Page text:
On May 3, Rasmussen Reports--a polling firm that generally has a pro-Republican tilt in its polling--released another poll with completely different results. This poll shows a ten point lead for Congressman Rehberg--53-43--the largest lead we've seen in this race to date. This lead however is also just inside the margin of error, which was 5 percent in this poll.

How do we make sense of these conflicting polls?

Let's start with a couple of fundamental points. First, the PPP poll was conducted between April 26-29 and included 934 Montana voters. The Rasmussen poll was conducted on May 2 and included only 450 likely Montana voters. That's why we see the different margin of errors--the larger the sample size, the lower the margin of error.

Second, let's talk about the margin of error and what that means. In the PPP poll, Senator Tester's support could range between 51.2 and 44.8. Congressman Rehberg's support could be as high as 46.2 and as low as 39.8 percent. In the second poll by Rasmussen, Senator Tester and Congressman Rehberg could both be tied at 48 percent. In either case, the leads by both are within the margin of error--so the results are not quite as out of line as one might expect just by looking at the head to head matchups reported by the polling firms.

But let's dig a bit deeper. One of the hardest things to figure out in the polling world is who will actually show up to vote. Forecasting turnout is about as hard as forecasting the weather because there are so many variables at work and the instruments we use to measure intent are subject to social desirability biases. If you ask a person if they intend to vote, most likely will give you the socially desirable answer: "Sure, I plan to vote". The problem is about 80 to 85% of voters will answer yes--and we know that turnout generally hovers between 50 and 60 percent. In other words, a bunch of folks who say they will vote simply don't.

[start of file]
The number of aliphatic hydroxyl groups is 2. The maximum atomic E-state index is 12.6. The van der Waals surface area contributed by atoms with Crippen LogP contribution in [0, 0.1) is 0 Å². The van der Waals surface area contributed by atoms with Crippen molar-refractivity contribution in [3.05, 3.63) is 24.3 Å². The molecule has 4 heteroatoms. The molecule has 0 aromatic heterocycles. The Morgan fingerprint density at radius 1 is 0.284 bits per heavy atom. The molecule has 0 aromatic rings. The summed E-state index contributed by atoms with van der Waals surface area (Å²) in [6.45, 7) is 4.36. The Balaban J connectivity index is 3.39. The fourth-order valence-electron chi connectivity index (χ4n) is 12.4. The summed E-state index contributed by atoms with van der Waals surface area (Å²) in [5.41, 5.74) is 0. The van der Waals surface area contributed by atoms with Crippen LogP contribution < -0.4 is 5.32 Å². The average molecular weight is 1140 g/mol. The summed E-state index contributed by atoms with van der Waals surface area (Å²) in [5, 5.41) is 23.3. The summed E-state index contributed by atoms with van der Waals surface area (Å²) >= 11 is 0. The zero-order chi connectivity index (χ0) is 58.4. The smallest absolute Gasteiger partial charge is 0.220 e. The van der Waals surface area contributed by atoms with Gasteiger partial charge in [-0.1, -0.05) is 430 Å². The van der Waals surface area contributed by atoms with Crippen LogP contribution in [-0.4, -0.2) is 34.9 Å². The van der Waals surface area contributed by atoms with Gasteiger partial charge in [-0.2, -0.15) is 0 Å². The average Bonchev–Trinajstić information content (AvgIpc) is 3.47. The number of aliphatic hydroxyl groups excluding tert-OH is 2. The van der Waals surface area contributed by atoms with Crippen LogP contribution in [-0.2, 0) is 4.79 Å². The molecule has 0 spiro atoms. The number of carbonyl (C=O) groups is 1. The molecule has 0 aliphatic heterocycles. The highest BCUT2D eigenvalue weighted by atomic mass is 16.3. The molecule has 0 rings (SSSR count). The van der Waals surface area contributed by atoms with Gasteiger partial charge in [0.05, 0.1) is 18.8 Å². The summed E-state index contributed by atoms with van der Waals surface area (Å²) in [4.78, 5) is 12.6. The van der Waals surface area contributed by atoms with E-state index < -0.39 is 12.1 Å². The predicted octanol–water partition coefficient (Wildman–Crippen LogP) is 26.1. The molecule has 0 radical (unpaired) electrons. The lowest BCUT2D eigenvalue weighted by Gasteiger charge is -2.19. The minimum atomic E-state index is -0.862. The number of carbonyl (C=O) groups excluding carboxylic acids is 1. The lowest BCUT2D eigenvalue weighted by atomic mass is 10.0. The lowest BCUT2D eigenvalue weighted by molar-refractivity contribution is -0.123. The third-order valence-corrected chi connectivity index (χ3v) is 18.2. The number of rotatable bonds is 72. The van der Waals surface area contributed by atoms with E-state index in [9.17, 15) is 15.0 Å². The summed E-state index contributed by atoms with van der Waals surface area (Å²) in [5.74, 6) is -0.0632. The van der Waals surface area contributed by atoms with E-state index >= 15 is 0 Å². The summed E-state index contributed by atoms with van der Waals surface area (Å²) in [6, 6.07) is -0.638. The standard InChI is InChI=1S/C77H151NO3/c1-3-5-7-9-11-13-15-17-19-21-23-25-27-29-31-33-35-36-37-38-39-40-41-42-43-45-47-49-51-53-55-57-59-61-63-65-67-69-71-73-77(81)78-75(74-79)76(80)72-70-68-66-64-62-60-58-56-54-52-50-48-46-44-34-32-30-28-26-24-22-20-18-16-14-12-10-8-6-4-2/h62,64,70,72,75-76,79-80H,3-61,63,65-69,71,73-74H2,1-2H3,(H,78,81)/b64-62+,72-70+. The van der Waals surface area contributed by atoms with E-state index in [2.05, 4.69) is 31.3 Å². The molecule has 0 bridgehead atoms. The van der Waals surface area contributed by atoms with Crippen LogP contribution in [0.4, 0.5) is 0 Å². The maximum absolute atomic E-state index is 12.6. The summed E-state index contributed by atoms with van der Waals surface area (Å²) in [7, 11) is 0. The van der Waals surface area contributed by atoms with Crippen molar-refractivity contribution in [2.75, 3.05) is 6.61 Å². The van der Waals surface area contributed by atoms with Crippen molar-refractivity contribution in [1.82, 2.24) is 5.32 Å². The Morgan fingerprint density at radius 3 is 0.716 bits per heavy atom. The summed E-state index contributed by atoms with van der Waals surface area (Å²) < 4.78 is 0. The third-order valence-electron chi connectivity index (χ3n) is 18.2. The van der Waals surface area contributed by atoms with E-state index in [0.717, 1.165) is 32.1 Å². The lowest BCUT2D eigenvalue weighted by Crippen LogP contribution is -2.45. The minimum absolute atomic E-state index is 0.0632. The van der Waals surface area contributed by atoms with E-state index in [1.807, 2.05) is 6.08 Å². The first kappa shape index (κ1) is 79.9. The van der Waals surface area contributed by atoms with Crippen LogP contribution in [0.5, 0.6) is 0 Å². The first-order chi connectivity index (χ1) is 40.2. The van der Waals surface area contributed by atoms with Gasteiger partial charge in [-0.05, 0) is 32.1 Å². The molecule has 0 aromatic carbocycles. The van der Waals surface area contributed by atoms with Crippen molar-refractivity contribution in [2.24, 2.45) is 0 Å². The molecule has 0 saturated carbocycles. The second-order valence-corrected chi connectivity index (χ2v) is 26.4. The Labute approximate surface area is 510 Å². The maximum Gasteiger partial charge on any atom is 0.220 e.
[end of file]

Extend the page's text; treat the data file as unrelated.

Pollsters have lots of ways to measure turnout, and the differences in measuring turnout can have consequences for the final polling results that are reported.

How does Rasmusen and PPP differ in their turnout screeing questions? According to an e-mail exchange I had this morning with Tom Jensen at PPP, his organization calls folks who have voted in one of the last three general elections.Rasmussen, however, polls "likely voters". What's a likely voter? Rasmussen asks several screening questions, including the respondent's voting history, their interest in the election, and their likely voting intentions. This is a much more vigorous screening process designed to weed out folks who may not actually show up on election day.

PPP's process likely yields a "liberal" definition of turnout and Rasmussen's a "conservative". I use those quotes deliberately. PPP process might include folks in the sample who are less committed to voting than the Rasmussen poll. Demographically, Democrats usually have the turnout deck stacked against them relative to Republicans. Folks who are poorer, less educated, and not white are less likely to vote than those who are richer, more educated, and white. In short, those who are more likely to vote for Democrats are also those who are less likely to vote.

In short, the difference in results MIGHT be a factor of how each polling firm choses to define a voter. And there is no one "right" way. A generous interpretation of these conflicting polls is the higher the turnout on election day, the better chance Senator Tester has at getting reelected. Lower turnout, on the other hand, will likely benefit Congressman Rehberg.

Final take away message: Read polls carefully, examine the methodology section thoroughly, and go beyond the first page of the press release if you really want to understand why polls conflict.

Other Important Notes:

Both Senator Tester and Crossroads GPS launched some new ads in the past week. Senator Tester's ad, a nice positive bio spot about is propensity to fly Montana meat to DC with him on the plane, is right below.

The Crossroads GPS ad is below. It covers no new ground, focusing on Tester's votes on healthcare, cap and trade, and the federal budget--again, mentioning that Senator Tester voted 97% of the time with President Obama (see my previous analysis on voting here).

Tuesday, May 1, 2012

Newest Poll Showing Tester with the Lead

I'm still in the middle of finals week, and there's so much to post! Senator Tester has a new ad....GPS Crossroads has a new ad...and today, a poll showing Senator Tester with a five point lead. The lead is still just within the margin of error, but this is the first poll in the last--five I think--that shows Senator Tester with a lead. PPP did the poll, and you can read more about it here.

I'll post the ads and more analysis once my grading is done, when I will have more time to really sink my teeth into this race. Stay tuned and be patient, my friends.

Tuesday, April 24, 2012

The Political Wolf

David Parker has done a commendable job lately of covering the impact of big money in the Tester/Rehberg race. I fully expect a variation of Gresham's law to apply as negative ads funded by outside groups drive away a civil discussion on issues important to Montana and the west. Here is one version of how that will go down.